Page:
I love thinking forward, and being an ENTJ, can imagine all sorts of possibilities that others not only do not see, but when presented with them, say, “Hogwash!” Nonetheless, I have for better and for worse been an early adopter, in the vanguard, ahead of my time (choose your phraseology) most of my life.
So I was very curious when I read this article by Don Reisinger of cnet: If it can’t find a solution, Google should kill YouTube. Thanks to my colleague Heath Parks for pointing me to this post.
He was discussing this quote from Google CEO Eric Schmidt, gave to Ken Auletta and posted in the New Yorker, discussing the struggle Google is having making money off their $1.65B purchase of YouTube.
The goal for YouTube is to build a tremendous community….In the case of YouTube we might be wrong. We have enough leverage that we have the leverage of time. We can invest for scale and not have to make money right now, he said. Hopefully our system and judgment is good enough if something is not going to pay out, we can change it.
Let’s forget those temporary accounting tricks that indicated Google actually made money off the expenditure (October 6, 2006) because the price was offset by an increase in the stock price theoretically resulting from the purchase. (October 2, 2006: $420.50. October 16, 2006: $459.67.) Lemmings do not a sustainable model make, though they can drive up a stock price.
What matters is can Google continue to make money, and if it can’t how does it reconcile what it owes its shareholders vs. what the marketplace of millions is demanding?
Schmidt goes on to say:
There is a tremendous amount of use of social networks…the traffic is phenomenal…and there will be advertising products in that context…it’s taken longer for the industry to find those devices but they are clearly there…. Our primary success was in the direct marketing piece that is quite measurable and tactical. The mobile case is just an extension of that. As mobile devices get more powerful you can do click to play ads. Mobile devices will be able to do powerful narratives…cameras, GPS…it will tell you need new pants.
It remains to be seen how much advertising in how many places people will be willing to tolerate for free content. Movie theaters added it, and attendance continues to decline year after year (link has expired) though video rentals and ticket price increases are keeping that industry afloat.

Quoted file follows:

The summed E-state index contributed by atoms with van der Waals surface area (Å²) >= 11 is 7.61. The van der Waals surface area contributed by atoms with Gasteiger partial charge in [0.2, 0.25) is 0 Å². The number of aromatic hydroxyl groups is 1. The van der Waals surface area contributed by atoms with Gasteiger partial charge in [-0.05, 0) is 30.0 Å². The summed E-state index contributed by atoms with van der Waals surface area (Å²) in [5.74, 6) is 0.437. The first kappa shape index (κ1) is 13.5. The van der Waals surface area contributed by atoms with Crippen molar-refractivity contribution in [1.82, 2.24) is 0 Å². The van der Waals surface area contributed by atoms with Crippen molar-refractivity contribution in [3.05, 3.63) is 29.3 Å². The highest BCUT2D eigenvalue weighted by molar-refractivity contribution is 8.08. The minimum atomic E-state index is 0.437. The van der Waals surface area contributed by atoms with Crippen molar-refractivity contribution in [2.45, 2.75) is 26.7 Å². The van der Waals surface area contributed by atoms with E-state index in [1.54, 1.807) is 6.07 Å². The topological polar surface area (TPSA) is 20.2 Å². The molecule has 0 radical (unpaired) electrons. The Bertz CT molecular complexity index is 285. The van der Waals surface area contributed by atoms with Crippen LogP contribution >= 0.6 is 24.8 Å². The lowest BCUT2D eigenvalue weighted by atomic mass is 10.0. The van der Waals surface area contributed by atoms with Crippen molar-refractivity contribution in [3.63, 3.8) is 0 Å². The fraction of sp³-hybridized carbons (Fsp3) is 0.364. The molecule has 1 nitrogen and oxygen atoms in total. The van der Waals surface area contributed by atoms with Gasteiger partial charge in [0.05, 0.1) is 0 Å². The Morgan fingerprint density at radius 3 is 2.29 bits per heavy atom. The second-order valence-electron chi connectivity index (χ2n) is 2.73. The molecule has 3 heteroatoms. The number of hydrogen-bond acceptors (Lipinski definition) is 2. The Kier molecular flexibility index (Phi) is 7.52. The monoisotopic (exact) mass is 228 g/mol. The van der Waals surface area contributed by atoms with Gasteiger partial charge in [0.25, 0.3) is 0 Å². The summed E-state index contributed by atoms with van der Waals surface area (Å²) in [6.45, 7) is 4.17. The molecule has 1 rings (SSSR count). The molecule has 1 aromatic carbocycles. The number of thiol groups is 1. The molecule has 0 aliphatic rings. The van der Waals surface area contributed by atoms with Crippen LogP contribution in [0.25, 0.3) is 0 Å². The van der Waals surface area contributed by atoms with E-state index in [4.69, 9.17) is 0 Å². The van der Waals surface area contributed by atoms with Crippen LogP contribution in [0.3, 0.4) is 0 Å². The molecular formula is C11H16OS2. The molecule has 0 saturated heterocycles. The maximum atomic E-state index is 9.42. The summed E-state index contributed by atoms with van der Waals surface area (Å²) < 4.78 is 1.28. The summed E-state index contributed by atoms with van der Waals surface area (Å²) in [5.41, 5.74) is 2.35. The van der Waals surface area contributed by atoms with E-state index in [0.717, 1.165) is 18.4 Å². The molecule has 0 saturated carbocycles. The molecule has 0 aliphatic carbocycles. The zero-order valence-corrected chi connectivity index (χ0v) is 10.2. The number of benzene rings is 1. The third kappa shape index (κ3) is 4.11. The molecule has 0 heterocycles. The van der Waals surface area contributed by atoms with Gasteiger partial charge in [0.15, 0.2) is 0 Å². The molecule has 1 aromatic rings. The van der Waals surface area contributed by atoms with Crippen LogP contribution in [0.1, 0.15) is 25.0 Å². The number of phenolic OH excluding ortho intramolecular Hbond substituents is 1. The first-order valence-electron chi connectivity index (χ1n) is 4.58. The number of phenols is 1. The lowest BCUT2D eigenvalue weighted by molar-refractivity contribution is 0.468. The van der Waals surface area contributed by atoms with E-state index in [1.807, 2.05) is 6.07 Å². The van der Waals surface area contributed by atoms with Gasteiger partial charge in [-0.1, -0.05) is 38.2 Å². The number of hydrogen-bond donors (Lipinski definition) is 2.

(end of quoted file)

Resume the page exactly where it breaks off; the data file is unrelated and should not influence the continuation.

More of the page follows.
Many professional early adopters blog regularly about people’s willingness to pay for ad-free and premium services. But there’s a catch right – because it is the smarter richer people (who would pay) that advertisers generally want to reach, so there is a built-in catch 22 for startups who are creating their business models. There may not be enough paying customers whereas advertisers still seem willing to spend. Read the comments on this post to see the skepticism people hold for how many would actually signup to pay. As a result, companies (like Twitter) appear to be dragging their feet on implementing for-fee channels. We don’t get much chance to either test this or build this over time.
Right now there is fascination and wonder in having these wide open spaces where anything goes and anyone can show up. Advertising per se certainly is facing as large a challenge as Detroit’s auto industry. It’s tough to see the gates unlocked and people running all over the field; making cars in Japan, Germany, and now India that are good enough or better than most. To see people telling each other what to buy and where to buy it instead of being captives of marketplace manipulation.
Schmidt says, Frankly, the free service model with free advertising is still the best model. Do you agree? I think younger people are seeing through advertising and we have a revolt of some sort in the making. They may be wiring their brains to ignore it more than ever, while others may be forming a basis for radical rejection of the manipulation of advertising, along the lines of the 60’s radical rejection of the Vietnam War.
Check out this 10th Grade Project on Persuasion or Manipulation: Thinking About Advertising
Would not Google be a great company (who has the brains and the cash) to start building some innovative business models that allow people to pay for improved user experience? Might the early adopters then be able to help shape a new economy? Might we actually develop beyond the lowest common denominators of free, advertising-sponsored and advertising-despised models of transacting with each other?
Calling all forward thinkers to weigh in on this with me.